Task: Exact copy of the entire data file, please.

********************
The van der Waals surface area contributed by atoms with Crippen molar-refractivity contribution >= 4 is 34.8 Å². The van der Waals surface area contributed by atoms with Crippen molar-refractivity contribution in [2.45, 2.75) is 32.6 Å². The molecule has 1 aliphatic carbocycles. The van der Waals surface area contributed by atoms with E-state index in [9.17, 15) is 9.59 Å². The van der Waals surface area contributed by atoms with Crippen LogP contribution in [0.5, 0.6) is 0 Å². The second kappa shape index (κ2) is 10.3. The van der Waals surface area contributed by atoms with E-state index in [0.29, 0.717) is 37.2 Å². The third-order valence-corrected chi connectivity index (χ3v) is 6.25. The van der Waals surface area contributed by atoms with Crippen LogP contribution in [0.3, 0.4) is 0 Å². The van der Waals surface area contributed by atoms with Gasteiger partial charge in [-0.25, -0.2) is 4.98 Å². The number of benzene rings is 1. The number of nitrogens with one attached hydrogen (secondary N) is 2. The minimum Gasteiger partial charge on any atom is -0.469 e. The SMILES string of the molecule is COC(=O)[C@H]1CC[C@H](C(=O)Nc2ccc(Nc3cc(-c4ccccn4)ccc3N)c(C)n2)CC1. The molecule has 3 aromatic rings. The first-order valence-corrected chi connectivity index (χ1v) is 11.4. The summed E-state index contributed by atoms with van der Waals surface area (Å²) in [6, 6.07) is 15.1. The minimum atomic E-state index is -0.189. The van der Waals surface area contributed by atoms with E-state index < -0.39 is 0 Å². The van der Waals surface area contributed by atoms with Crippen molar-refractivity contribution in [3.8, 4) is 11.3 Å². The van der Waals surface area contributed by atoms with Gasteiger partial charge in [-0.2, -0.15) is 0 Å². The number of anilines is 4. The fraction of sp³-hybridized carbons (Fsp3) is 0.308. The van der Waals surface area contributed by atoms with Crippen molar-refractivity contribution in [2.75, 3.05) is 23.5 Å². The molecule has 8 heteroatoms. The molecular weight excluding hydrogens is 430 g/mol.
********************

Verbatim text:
The van der Waals surface area contributed by atoms with Crippen molar-refractivity contribution >= 4 is 34.8 Å². The van der Waals surface area contributed by atoms with Crippen molar-refractivity contribution in [2.45, 2.75) is 32.6 Å². The molecule has 1 aliphatic carbocycles. The van der Waals surface area contributed by atoms with E-state index in [9.17, 15) is 9.59 Å². The van der Waals surface area contributed by atoms with Crippen LogP contribution in [0.5, 0.6) is 0 Å². The second kappa shape index (κ2) is 10.3. The van der Waals surface area contributed by atoms with E-state index in [0.29, 0.717) is 37.2 Å². The third-order valence-corrected chi connectivity index (χ3v) is 6.25. The van der Waals surface area contributed by atoms with Crippen LogP contribution in [0.3, 0.4) is 0 Å². The van der Waals surface area contributed by atoms with Gasteiger partial charge in [-0.25, -0.2) is 4.98 Å². The number of benzene rings is 1. The number of nitrogens with one attached hydrogen (secondary N) is 2. The minimum Gasteiger partial charge on any atom is -0.469 e. The SMILES string of the molecule is COC(=O)[C@H]1CC[C@H](C(=O)Nc2ccc(Nc3cc(-c4ccccn4)ccc3N)c(C)n2)CC1. The molecule has 3 aromatic rings. The first-order valence-corrected chi connectivity index (χ1v) is 11.4. The summed E-state index contributed by atoms with van der Waals surface area (Å²) in [6, 6.07) is 15.1. The minimum atomic E-state index is -0.189. The van der Waals surface area contributed by atoms with E-state index < -0.39 is 0 Å². The van der Waals surface area contributed by atoms with Crippen molar-refractivity contribution in [3.8, 4) is 11.3 Å². The van der Waals surface area contributed by atoms with Gasteiger partial charge in [-0.2, -0.15) is 0 Å². The number of anilines is 4. The fraction of sp³-hybridized carbons (Fsp3) is 0.308. The van der Waals surface area contributed by atoms with Crippen molar-refractivity contribution in [2.75, 3.05) is 23.5 Å². The molecule has 8 heteroatoms. The molecular weight excluding hydrogens is 430 g/mol.